Funded by the California Department of Education, the Child Development Training Consortium has created the Child Development Permit Matrix, outlining the requirements for six levels of educators in state preschools: teacher’s assistant, associate teacher, teacher, master teacher, site supervisor and program director. Educators at each level are authorized to care for and assist in the instruction of children and can supervise educators at lower levels.
Teachers in California’s public preschools need to have either an associate’s degree in early childhood education (ECE), or at least 24 completed units of ECE courses, 16 units of general education courses and experience.
Private preschools have three permit options: teacher’s assistant, teacher and director. Assistant teachers require six ECE units, teachers require 12 units, and directors require 12 units and an additional administration course.
Although a degree is not required for educators to be licensed, as preschool standards are shifting to a greater academic focus, and parents’ demands on preschool continue to increase, more schools, including private and faith-based, are demanding degrees of their educators. As a result, many early educators need to return to school to obtain more units or a degree in ECE.
“I’m seeking a bachelor’s degree in early childhood education so I can continue to be a lead teacher at Head Start because in the next few years every lead teacher at Head Start will be required to have a bachelor’s degree,” said Mary Schreiner, 39, of Huntington Beach, a Vanguard University student.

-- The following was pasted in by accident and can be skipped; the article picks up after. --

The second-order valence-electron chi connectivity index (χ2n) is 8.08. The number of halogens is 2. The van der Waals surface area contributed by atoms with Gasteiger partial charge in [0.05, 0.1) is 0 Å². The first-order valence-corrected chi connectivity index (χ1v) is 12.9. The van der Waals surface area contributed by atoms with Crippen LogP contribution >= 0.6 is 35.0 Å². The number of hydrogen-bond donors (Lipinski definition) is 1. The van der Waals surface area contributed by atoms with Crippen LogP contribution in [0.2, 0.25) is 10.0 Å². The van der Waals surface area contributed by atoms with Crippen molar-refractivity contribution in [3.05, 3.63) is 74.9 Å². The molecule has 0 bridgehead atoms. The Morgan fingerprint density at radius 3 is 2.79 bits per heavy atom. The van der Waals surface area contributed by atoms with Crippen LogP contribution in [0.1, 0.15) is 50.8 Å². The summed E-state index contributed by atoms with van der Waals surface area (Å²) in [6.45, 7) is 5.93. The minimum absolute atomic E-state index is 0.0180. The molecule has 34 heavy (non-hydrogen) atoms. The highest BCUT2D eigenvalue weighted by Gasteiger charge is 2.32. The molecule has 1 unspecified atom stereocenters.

Schreiner and almost 200 other students from all over California and beyond selected Vanguard to complete coursework to meet licensing and ongoing professional development requirements for educators.
Vanguard, in Costa Mesa, is a private Christian university of liberal arts and professional studies that offers 21 undergraduate majors and three graduate degrees.
One of the graduate degrees is the Child Development Program that offers online associate’s and bachelor’s degrees and other online ECE courses. The online bachelor’s degree program was recently ranked No. 16 in the United States by TheBestSchools.org, which ranks college and degree programs in different categories and says it is an independent organization with no ties to any other educational institution.
“Most of our students are adult learners returning to school or seeking a new career path,” said Shari Farris, faculty chair of Early Childhood Education at Vanguard. “Most are parents and work full time. They have very busy lives. The accelerated fully online format works well for them.”
In comparison to in-class courses at other universities, each of Vanguard’s online courses is based on an accelerated eight-week format rather than a traditional 16-week semester format, allowing students to complete the ECE coursework requirements within two years.
“The faculty that teaches in the program consists of highly-educated practitioners with years of teaching and leadership experience,” said Farris. “Despite the online format, our faculty works to intentionally build relationships with students through discussions, meaningful and relevant coursework, faith integration and mentoring.”
The online bachelor’s degree costs approximately $19,500 or $375 per unit, with books costing about $100 per class.
According to the U.S. Bureau of Labor Statistics, the average salary for an early educator in 2012 was $25,000 a year. Early educators with a bachelor’s degree and a focus in a specific area, such as special education, earned $51,000 on average in 2012.